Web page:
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Brown University Researchers Train Robots To Write More Human-Like

Brown University Researchers Train Robots To Write More Human-Like

Ram Sagar
Source: Video by Kotani. Edited Picture.

Automation is slowly replacing numerous manual jobs, but in the case of art, the role of artificial intelligence has only been that of an assistant to human creativity. New and improved AI-based tools are invigorating artists by providing a platform to visualise every idea that inspires them by allowing them to draw, erase and redraw. This effectively eliminates the process of filling trash cans with discarded ideas.

Experiments like SketchRNN, Google’s experiment with AI, allows artists to draw something no matter how bleak the idea is. Essentially, the sketch is passed through recurrent neural networks which have been trained on millions of doodles collected from the Quick, Draw! game. Built on TensorFlow, Sketch-RNN comes up with many possible ways to continue drawing this object based on where the artist left. The model can also mimic drawings and produce similar doodles.

Brown University Researchers Are Trying To Ace Perfection

Though GANs have stunned the world with their surrealistic art pieces, AI is still a long way from replicating a human-like writing or drawing skills. Given the complexity of human hand movement not to forget other factors like the speed of each stroke and spacing, it is difficult for a robotic arm to do the job elegantly.

To perform these functions efficiently, the research team of Atsunobu Kotani, an undergraduate student at Brown and Stefanie Tellex have devised two separate models: a local model to draw each stroke and a global model to learn the shifting action. The researchers demonstrate a robot that was able to write “hello” in 10 languages that employ different character sets. The robot was also able to reproduce rough sketches, including one of the Mona Lisa.

Given an image of just drawn handwritten characters, the robot infers a plan to replicate the image.

This method enables the machine to learn in real time and with more ease. Just by observing the target image, the robot arm immediately makes an attempt to draw/write.

The researchers behind this project segregate writing into two steps:

  • A drawing action which draws each stroke, and,
  • A shifting action to reach a new point to start

How Does The Network Work

To take action, the following attributes are considered:

  • Already visited regions
  • Current location
  • Difference image
  • Continuously connected target region

The network combines the image formed by segregating a certain word into a tensor. Now, this combined image is encoded with a residual network to obtain a tensor of complete size. From this, a part is extracted say (5,5,64) from a tensor size of (100,100,64).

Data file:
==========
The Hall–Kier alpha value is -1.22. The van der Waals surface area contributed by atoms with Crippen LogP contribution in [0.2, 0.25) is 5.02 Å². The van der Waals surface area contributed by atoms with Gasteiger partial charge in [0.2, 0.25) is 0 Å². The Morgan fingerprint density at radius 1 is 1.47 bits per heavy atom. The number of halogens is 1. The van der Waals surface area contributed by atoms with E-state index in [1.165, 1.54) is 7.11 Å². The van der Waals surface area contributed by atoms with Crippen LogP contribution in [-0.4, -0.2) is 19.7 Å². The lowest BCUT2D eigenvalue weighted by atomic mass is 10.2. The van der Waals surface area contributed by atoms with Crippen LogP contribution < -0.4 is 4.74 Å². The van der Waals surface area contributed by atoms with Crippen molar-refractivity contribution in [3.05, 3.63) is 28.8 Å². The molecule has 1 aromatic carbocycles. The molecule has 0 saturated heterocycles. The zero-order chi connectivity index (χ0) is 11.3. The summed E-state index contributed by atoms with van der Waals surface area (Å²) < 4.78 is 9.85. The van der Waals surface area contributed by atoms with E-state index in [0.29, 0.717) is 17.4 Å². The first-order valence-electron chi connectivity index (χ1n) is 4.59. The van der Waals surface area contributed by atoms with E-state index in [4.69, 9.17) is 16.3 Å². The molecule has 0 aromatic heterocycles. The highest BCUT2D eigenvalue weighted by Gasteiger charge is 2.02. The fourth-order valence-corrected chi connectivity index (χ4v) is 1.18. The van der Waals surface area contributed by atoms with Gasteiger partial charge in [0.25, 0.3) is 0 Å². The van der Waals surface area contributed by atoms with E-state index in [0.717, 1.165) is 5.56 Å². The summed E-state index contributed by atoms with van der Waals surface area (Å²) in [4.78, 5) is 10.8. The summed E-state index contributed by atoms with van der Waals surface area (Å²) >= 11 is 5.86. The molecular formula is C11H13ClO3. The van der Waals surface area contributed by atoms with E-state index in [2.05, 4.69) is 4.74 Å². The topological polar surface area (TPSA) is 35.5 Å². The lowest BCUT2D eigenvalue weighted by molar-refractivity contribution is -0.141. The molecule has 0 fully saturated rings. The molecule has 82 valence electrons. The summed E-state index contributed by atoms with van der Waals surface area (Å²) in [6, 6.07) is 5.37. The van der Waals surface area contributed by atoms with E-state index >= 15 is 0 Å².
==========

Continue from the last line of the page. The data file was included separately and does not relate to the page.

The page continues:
This extracted tensor is flattened to form a vector of a certain length and is fed into an LSTM cell which outputs a new vector.

The final prediction is made by mapping these vectors using two fully connected layers and this process is iteratively done until termination. This whole process encapsulates the local model. The termination of the local process will be followed by the construction of tensor from a new set of images. And, again a fully connected layer is applied and receive an image of say, size (100,100,1) which becomes the global model.

Source: Paper by Atsunobu Kotani

See Also
Adaptive Optimization
Understanding Adaptive Optimization techniques in Deep learning

The algorithm makes use of deep learning networks as discussed above, which analyze images of handwritten words or sketches and can deduce the likely series of pen strokes that created them. The robot can then easily reproduce the words or sketches using the pen strokes it learned as can be seen below.

Source: Paper by Atsunobu Kotani. The right side is replicated words.

Key to making the system work, Kotani says, is that the algorithm uses two distinct models of the image it’s trying to reproduce. Using a global model that considers the image as a whole, the algorithm identifies a likely starting point for making the first stroke. Once that stroke has begun, the algorithm zooms in, looking at the image pixel by pixel to determine where that stroke should go and how long it should be. When it reaches the end of the stroke, the algorithm again calls the global model to determine where the next stroke should start, then it’s back to the zoomed-in model. This process is repeated until the image is complete.

Robot replicating sketch of Monalisa

Hard coding a robot to perform all the above skills even poorly, takes a lot of computational heavy lifting and some ingenious constraint assumption to make the robot perform decently, especially when put under unstructured, real-world situations.

Asking a robot to run, do a cartwheel or throw a pitch would have sounded like a chapter from a generic sci-fi novel a few years ago. Now, with the advancement of hardware acceleration and the optimisation of machine learning algorithms, techniques like reinforcement learning are now being put into practical use.

With this new ability of human-like see and draw simultaneously, machine vision has attained new heights.

Know more about the work here.

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